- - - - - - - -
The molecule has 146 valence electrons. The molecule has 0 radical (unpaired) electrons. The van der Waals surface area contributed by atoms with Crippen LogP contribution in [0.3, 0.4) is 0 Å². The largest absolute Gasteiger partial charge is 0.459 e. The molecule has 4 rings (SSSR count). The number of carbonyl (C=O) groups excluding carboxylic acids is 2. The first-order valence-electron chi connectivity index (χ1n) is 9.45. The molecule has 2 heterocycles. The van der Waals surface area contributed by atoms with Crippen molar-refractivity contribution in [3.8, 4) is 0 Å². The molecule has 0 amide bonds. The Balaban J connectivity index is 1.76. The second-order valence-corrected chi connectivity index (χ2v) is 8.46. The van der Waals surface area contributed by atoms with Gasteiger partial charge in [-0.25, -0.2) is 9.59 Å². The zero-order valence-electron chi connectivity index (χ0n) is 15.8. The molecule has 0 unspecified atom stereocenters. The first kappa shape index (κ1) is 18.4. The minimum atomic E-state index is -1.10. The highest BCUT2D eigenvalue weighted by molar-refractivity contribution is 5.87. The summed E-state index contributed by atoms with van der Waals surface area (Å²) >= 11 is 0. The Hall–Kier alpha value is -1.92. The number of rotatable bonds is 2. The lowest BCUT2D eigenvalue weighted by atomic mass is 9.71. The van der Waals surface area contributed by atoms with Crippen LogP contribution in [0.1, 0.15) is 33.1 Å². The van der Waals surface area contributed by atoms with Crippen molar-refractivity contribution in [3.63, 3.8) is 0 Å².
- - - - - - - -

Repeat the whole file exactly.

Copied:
The molecule has 146 valence electrons. The molecule has 0 radical (unpaired) electrons. The van der Waals surface area contributed by atoms with Crippen LogP contribution in [0.3, 0.4) is 0 Å². The largest absolute Gasteiger partial charge is 0.459 e. The molecule has 4 rings (SSSR count). The number of carbonyl (C=O) groups excluding carboxylic acids is 2. The first-order valence-electron chi connectivity index (χ1n) is 9.45. The molecule has 2 heterocycles. The van der Waals surface area contributed by atoms with Crippen molar-refractivity contribution in [3.8, 4) is 0 Å². The molecule has 0 amide bonds. The Balaban J connectivity index is 1.76. The second-order valence-corrected chi connectivity index (χ2v) is 8.46. The van der Waals surface area contributed by atoms with Gasteiger partial charge in [-0.25, -0.2) is 9.59 Å². The zero-order valence-electron chi connectivity index (χ0n) is 15.8. The molecule has 0 unspecified atom stereocenters. The first kappa shape index (κ1) is 18.4. The minimum atomic E-state index is -1.10. The highest BCUT2D eigenvalue weighted by molar-refractivity contribution is 5.87. The summed E-state index contributed by atoms with van der Waals surface area (Å²) >= 11 is 0. The Hall–Kier alpha value is -1.92. The number of rotatable bonds is 2. The lowest BCUT2D eigenvalue weighted by atomic mass is 9.71. The van der Waals surface area contributed by atoms with Crippen LogP contribution in [0.1, 0.15) is 33.1 Å². The van der Waals surface area contributed by atoms with Crippen molar-refractivity contribution in [3.63, 3.8) is 0 Å².